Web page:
Some things come at you from out of nowhere, with no previous hype, no warning whatsoever, and not even a inkling at what’s about to be at your feet. It’s refreshing and a little bit scary to go into something with no background or idea of what’s ahead, but that also can be enthralling. Slate arrives clean.
Shrine of Insanabilis’ debut record “Disciples of the Void” was kind of like that. Sure, I’m used to getting promo material from WTC Productions, and generally it’s quality and completely terrifying. But this band was something a little different. They formed just this year, there is no lineup announced (only a photo of four shadowy figures), and nothing else to go on but the music contained inside. Imagine that: Forming an opinion on something purely out of what you hear and not based on what each member has done outside the band on in their private lives. The band apparently is obsessed with the concept of voids, itself a scary, mysterious subject matter, and funny enough, it’s like the band emerged from inside of such space.
The material here is ferocious and wonderfully in line with pure black metal. It has its strange, icy ways, no doubt, but if you’re a fan of just being bludgeoned by sound, you’re bound to be pleased by “Disciples of the Void.” The music is harsh, fast, violent, and twists and turns you in the nightmarish vortex they create. This record even has double coverage as far as labels go, with WTC (CD and digital) and awesome Stateside label Fallen Empire (vinyl) each working to get this German band’s horrors out into the world. That extra effort will be well worth it.
“End All” is the strange, ominous opening that swirls all over and eventually begins to blister, leading into “Ruina” that bursts open at the seams. The harsh vocals crush heavily, with the music coming off speedy and relentless, and everything is ripped apart. The vocals are ratcheted up a notch, as the band starts rumbling, the pace is wrenching, and the song comes to a dramatic conclusion, with blood rushing everywhere. “Acausal Paths” has riffs racing hard, with an infusion of melody adding color, and the vocals sounding like they’re mangling the messenger’s throat. The pace starts to settle, like a cloud cover is hanging overhead threatening downpour, and from there the soloing begins to rage, and the band clobbers everything in front of it. Strange instrumental “………..” is chilling and morbid, with a preacher howling over top, threatening damnation, and that sets up “Invocation,” which erupts totally from the word go. The growls are ferocious, which is no surprise, with melodies lapping up, feedback surging, and slow pounding suffocating. Guitars stretch out and scorch, with weird speaking growls lurching, the tempo blowing up, and the final moments torching the hairs on your arm.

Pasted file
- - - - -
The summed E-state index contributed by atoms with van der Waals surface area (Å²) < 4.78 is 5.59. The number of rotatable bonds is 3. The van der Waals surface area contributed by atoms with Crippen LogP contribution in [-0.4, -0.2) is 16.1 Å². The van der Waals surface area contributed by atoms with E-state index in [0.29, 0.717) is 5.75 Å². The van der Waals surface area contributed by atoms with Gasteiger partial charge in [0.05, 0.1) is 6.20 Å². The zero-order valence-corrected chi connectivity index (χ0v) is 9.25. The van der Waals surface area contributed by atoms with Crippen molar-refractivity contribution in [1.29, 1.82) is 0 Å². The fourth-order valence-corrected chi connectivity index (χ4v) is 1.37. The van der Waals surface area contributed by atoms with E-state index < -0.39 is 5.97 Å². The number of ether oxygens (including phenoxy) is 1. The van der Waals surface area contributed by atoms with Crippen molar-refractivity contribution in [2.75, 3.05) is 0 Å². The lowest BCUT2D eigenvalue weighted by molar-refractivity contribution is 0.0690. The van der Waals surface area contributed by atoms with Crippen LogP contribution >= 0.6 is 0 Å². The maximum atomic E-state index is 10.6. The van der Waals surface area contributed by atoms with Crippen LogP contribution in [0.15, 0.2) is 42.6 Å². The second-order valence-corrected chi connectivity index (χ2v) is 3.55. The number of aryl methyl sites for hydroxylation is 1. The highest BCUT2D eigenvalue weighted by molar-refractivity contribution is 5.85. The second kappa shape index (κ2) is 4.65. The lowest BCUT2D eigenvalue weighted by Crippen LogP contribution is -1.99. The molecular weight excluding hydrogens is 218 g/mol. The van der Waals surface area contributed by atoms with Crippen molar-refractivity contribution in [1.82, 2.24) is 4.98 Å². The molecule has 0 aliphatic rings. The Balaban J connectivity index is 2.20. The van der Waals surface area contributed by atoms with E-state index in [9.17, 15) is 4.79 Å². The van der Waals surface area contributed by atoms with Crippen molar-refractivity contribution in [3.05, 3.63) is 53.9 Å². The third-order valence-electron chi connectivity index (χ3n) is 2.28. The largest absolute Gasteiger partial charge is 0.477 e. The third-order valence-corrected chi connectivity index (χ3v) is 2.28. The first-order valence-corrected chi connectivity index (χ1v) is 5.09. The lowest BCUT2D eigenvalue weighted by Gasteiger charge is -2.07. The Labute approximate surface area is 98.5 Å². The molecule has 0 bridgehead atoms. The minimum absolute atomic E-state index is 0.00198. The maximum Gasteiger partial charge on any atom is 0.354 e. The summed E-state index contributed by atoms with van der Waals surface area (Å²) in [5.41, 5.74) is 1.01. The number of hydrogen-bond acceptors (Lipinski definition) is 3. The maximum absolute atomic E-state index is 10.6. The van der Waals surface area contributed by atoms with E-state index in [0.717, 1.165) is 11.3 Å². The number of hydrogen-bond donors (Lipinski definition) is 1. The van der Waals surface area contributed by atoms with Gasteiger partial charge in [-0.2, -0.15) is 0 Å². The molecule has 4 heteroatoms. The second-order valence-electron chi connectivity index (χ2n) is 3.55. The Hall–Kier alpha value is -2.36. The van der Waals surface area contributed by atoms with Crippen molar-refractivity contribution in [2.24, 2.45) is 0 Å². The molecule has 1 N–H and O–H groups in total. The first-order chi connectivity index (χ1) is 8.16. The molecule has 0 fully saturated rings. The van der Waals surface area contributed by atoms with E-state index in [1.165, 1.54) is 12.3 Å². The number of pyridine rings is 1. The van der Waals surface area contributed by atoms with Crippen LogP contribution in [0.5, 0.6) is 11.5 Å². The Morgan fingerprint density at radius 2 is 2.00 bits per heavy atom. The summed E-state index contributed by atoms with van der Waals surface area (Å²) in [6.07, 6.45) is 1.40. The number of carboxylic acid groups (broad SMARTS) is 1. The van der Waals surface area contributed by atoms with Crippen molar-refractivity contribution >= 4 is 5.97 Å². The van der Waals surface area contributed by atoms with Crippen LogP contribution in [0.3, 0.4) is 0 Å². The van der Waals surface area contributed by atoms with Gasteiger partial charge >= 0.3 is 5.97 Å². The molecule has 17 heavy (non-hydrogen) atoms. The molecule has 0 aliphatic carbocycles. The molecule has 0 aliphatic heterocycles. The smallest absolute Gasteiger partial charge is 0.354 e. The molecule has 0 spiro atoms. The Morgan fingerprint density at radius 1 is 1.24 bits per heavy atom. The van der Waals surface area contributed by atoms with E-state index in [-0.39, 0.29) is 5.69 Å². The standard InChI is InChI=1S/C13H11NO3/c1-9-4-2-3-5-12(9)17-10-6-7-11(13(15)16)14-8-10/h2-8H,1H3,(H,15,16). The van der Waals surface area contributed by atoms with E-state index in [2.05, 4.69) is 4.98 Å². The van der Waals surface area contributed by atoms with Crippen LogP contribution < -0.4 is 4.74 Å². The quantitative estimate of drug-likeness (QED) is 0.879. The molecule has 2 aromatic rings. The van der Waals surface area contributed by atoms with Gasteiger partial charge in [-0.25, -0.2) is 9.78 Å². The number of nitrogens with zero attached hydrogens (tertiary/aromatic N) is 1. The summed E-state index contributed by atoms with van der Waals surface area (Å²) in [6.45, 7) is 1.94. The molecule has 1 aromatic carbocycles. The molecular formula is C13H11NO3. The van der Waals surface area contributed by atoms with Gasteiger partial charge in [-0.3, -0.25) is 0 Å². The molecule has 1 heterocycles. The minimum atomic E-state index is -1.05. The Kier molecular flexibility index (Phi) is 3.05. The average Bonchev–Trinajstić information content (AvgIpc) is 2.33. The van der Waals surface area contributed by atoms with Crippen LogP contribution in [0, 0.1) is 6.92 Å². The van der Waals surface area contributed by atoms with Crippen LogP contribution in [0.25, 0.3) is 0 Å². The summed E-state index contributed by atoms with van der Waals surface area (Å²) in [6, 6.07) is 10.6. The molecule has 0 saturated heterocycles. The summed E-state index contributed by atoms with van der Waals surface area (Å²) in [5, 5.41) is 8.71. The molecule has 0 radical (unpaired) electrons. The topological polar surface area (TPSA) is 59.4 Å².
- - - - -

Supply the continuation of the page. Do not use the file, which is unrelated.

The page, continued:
“Still of This Earth” is a swelling, fiery epic at 9:44, and it launches with a slow open, with the band taking time to set the mood, boiling and stinging you with their playing. Then it rips open, with maddening growls scraping and the band stomping along with blood thirst. We later slip into cold, calculating waters, as the music rains down, the path suddenly swirls and sickens, and the band conjures a devastating ending that could end cities. “Cycles and Circles” keeps the vertigo in place, especially as the guitars take a tornadic path, and the vocals feel downright sinister. Again, there are colorful melodies to add different dashes to their horrific style, and the dark riffs that build up at the back end pile on the mud and death. “Acerbus” drills and penetrates, eating away at your psyche as the band packs on gruff growls, the mid-tempo pace burns, and a mystical sense gushes free, engulfing the song and washing out the insanity. Closer “Omega” is a quick conclusion built on noise zaps, solemn keys, and guitars blinding, as the track, and the entire document, echoes to a finish.
Shrine of Insanabilis is a breath of dank, dismal air, and their “Disciples of the Void” is a furious entrance into the world, where black metal could use a vicious wake-up call. While the band is transfixed with the concept of nothingness, their music is anything but that. It’s a towering inferno of passion, a collection of incantations that should haunt and leave you battered. The thick layer of mystery over the band only enhances the strangeness of their black mission.
For more on the band, go here: https://www.facebook.com/ShrineOfInsanabilis
To buy the album, go here: http://w-t-c.web-republic.de/store/
For more on the label, go here: http://www.w-t-c.org/
And here: http://www.fallenempirerecords.com/